on the arts and cultural community. The Greens share these concerns
in relation to:
1. Increases in prices of tickets and costs of production to a significantly
greater degree than other consumer disposables resulting in:
- reduction in artistic diversity and creative vitality
- reduction in employment;
- increased barriers to training and entry into the industry for new
and upcoming artists; and
- decline in financial strength of individual organisations and the
industry as a whole.
2. Increased compliance costs and administrative costs due to:
- complex distinctions and definitions as to what items are tax exempt;
- increases in record keeping; and
- decisions as to whether to register for GST purposes.
3. Lack of consultation that had occurred between Government and the
arts community resulting in distortions, undermining broader cultural
policy objectives and failure to take into account the peculiar nature
of the arts industry including:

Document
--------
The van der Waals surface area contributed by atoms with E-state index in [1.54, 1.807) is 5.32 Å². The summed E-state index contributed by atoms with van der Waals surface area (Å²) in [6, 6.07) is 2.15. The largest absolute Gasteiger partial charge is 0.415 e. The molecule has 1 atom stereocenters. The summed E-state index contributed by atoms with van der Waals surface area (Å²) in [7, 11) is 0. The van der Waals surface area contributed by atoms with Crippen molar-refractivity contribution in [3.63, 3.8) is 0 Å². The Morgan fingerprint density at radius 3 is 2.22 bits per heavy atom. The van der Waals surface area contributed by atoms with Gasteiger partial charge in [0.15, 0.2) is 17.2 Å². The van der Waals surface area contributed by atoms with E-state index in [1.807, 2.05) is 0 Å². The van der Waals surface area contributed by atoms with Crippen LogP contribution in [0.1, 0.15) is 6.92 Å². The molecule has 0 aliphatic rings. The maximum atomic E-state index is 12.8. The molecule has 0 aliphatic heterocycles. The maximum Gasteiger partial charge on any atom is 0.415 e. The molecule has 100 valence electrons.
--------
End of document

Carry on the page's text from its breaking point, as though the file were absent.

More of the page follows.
- the range of current WST exemptions;
- the role of Government grants in supporting artists and organisations
especially in the initial stages of creative development;
- the role and sensitivity of sponsorships and the fixed nature of
- inelasticity of prices for tickets; and
- low incomes of individual artists thus their vulnerability to even
minor cost increases.
There should be an explicit acknowledgment by the Government of:
- the peculiarities of the arts and cultural industries and the value
of the industry which exacerbate the negative impact of the ANTS package
on the industry;
- the immense contribution the arts industry makes to the nature including
contributing to employment, GDP, export potential, expression of Australia's
diverse cultural identity, debate around current issues, promotion
of a more imaginative and creative society, the showcasing Australia
to the world.
There should be further inquiry into policy options to ameliorate the
immense negative impact on this industry.
3. Communications Industries and Services
The Greens (WA) also share the concerns presented in the majority report
in relation to the impact of the ANTS package on the communications